Tagged C – is for…

Monday North Point 090

Canada, and here’s to friends to the north of the US. This week’s letter from Frizz is the letter C and here are a few photos from our trip to Canada last summer.

Hubby stayed in cabins when he traveled with his parents – and was delighted when we found a cabin to stay in on Newfoundland – for two nights no less.

C is for Cabin

C is for Cabin

We went around many curves – these being on the east side of the Cabot Trail in Nova Scotia.

C is for curvy roads

C is for curvy roads

We went to see where the river reverses course because of the large tides at the Bay of Fundy. This next photo of a collapsing structure was taken in Saint John, New Brunswick.

C is for collapsing

C is for collapsing

We stayed at a wonderful Provincial Park in Quebec and these canoes were inviting on a warm summer day.

C is for Canoe

C is for Canoe

And of course what we saw the most of were coastlines in the Maritime Provinces.

Coastline on Cabot Trail

C is for Coastline on Cabot Trail

To see what Frizz is up to and to join in the fun or to see other interpretations of the letter C, click here.

Broom Point – Gros Morne National Park, Newfoundland

I enjoy the scenery and grandeur of the physical world and Gros Morne National Park has so much of that to enjoy. According to geologists this is one amazing place to see evidence of 500 million years of our earth’s history (see http://www.pc.gc.ca/eng/pn-np/nl/grosmorne/natcul/doc/trans.aspx). But I am much more drawn to the human element – what would it be like to live here both now and in the past (there is evidence that people lived in this area for the past 4,500 years). Broom Point gave me a wonderful opportunity to see and imagine a life of fishing in this area. Of course we were here on a beautiful, sunny, pleasantly warm day.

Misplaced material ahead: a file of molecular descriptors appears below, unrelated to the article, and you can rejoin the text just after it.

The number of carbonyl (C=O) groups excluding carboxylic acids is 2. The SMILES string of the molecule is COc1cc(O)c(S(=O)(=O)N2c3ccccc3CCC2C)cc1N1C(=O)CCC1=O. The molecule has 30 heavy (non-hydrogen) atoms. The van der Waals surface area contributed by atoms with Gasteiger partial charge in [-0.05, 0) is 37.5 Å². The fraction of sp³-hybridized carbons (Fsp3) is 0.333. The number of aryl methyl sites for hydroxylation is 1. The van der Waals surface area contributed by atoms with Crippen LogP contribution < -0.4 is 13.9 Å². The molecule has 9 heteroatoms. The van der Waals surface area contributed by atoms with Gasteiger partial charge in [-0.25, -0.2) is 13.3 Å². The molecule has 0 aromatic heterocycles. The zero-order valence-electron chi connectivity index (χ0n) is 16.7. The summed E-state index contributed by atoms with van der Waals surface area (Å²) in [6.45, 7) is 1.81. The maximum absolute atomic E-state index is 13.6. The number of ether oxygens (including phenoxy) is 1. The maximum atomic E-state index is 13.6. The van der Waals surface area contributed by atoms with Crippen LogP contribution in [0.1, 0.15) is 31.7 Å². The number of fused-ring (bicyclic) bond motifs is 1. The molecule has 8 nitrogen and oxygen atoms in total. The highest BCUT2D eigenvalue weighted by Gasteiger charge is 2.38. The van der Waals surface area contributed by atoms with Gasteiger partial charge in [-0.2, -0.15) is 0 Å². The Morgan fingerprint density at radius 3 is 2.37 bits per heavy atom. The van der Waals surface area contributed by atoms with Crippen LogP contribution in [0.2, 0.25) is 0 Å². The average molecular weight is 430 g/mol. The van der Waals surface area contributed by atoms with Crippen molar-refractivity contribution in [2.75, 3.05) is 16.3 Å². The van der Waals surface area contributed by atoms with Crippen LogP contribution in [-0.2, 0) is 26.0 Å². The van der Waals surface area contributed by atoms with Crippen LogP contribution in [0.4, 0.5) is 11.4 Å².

Wind beaten trees


There is evidence that this can be a very blustery place, however. All along this cost we could see trees that were bent away from the shore from years of strong winds, winds so strong that vegetation didn’t grow on the ocean side.

Three Mudge brothers and their families lived and fished here from 1941 to 1975. The property is currently owned by the National Park and consists of a home and their fish store that serves as a place to store hand-made boats and fishing gear.

Fish Store

Lobster Traps

Tools of Their Trade

This is a three bedroom home, two bedrooms on the left side and one at the back on the right.

The kitchen contained a cook stove, a small table, and a daybed. That means that it was meant to sleep 7 people, minimum. I think things could get close and noisy on bad-weather days. I assume there were two other homes like this so each brother had a home. I wonder if the wives got along. I wonder if the brothers ever fought. Did they get together for Saturday night card games or did they just work and sleep? Did they get tired of eating fish?

There was a fire in the stove and the sweet smell of the burning wood drifted on the breeze outside. If you look closely you can faintly see the gas motor under the washing machine that provided the power to run it.

The fact that the outhouse had to be supported in this way told me that there could be some mighty strong winds and life could be harsh. I went to a one-room school without plumbing so I know what it is like to drop my pants and sit on a wood seat in freezing weather.